Accepting that the sense of a singular term is the same thing as a rule understood as a conventional or conventionally grounded procedure that plays a decisive role in the identification of the object, it is easy to go further and accept that this rule can be typically expressed by means of definite descriptions. Hence, the sense or mode of presentation expressed by the singular term ‘the morning star’ is a conventional rule that can be understood as requiring as a criterial condition for the cognitive identification of the morning star that we see as the brightest celestial body not too far from the Sun just before or after the Sun rises. Concisely stated, this rule can be expressed by the definite description ‘the brightest celestial body that is seen close to where the Sun is about to rise.’ Without assuming that definite descriptions are expressions of rules, Frege also approached this in a note on the name ‘Aristotle’ (Frege 1892: 28). For him the proper name ‘Aristotle’ abbreviates a cluster of modes of presentation of the object that can be expressed by descriptions, which may include (i) ‘the disciple of Plato,’ (ii) ‘the teacher of Alexander the Great,’ and (iii) ‘a person born in Stagira.’ If this is the case, then (i), (ii) and (iii) express different senses, different rules that in one way or another help us to determine the reference of the proper name ‘Aristotle’ (Cf. also Frege 1918-19: 63).[5]
     Of course, there is a controversy about this issue, which arose from Kripke’s arguments against descriptivist views of proper names like Frege’s. However, it seems to me out of question that Kripke’s arguments are successfully countered by the kind of meta-descriptivist bundle theory suggested in the Appendix to Chapter I of the present book.[6]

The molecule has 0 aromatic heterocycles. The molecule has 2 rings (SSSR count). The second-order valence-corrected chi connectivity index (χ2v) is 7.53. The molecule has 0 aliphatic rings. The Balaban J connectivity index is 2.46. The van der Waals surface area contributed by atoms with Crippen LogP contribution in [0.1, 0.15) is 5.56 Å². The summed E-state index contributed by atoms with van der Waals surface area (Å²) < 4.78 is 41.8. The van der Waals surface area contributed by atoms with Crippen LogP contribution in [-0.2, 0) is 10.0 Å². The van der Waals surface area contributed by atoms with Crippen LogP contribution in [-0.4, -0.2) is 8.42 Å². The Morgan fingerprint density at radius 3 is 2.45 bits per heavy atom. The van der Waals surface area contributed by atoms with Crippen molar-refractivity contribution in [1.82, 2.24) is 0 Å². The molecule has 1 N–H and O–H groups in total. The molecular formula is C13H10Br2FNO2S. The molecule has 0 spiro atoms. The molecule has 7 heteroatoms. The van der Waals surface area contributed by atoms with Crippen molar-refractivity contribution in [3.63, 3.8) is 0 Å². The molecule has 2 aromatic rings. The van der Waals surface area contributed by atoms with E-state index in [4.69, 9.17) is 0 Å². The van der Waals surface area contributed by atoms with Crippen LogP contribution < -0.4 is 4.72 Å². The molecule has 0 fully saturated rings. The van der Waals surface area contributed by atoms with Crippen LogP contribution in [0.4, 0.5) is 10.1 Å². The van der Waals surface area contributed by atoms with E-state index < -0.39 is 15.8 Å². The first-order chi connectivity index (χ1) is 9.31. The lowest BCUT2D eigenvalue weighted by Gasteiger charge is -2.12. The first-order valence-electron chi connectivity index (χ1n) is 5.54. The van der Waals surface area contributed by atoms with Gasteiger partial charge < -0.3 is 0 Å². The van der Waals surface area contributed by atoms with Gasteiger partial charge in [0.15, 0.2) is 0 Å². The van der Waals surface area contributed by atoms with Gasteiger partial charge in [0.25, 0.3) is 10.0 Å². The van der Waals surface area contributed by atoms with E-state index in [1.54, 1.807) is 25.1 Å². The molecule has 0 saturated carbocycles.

3. Reference of a predicative expression
Frege has something to say about the reference of a predicative expression, which he calls a concept (Begriff) and which may include relations. This is odd because it seems natural to call a concept something like the sense of a conceptual expression – the mode of presentation of its designata – while the reference itself should be called a property (e.g., a red patch) or some combination of properties (e.g., a bird’s colorful feathers).
     A traditional philosopher like Kant understood the concept as immediately related to a schema, which, as I understand him, is a rule able to lead to the formation of a manifold variety of sensory patterns that are satisfied by those things to which the concept applies (Cf. Kant 1988, B 180). Although Kant’s text on schematism is terminologically impenetrable, it is easy to paraphrase his intuition using the terminology we have developed based on Wittgenstein by saying that a concept is a semantic-cognitive rule or procedure that requires the satisfaction of criteria by particularized properties (p-properties) or tropes, which is also consonant with Dummett’s and Tugendhat’s analyses of singular statements. Consequently, we have good reasons to suspect that a concept should be the sense of a predicative expression, its mode of presentation, and not its reference, as in Frege’s strange use of the term.
     To be fair to Frege, he also says that when an object falls under a concept, the concept may be called a property (Eigenschaft) of the object (1892: 201), seemingly acknowledging that ‘property’ is the right term for the reference of a predicative expression. However, for him the criterion of identity for two concepts is the sameness of their value-range (Wertverlauf), what includes their extension, which means that predicative expressions with different senses but the same extension must refer to the same concept (2001: 31). So, for instance, ‘…animal with a kidney’ and ‘…animal with a heart’ should be predicative expressions referring to the same concept since they have the same extension. But it is intuitively obvious that kidneys and hearts are very different concepts.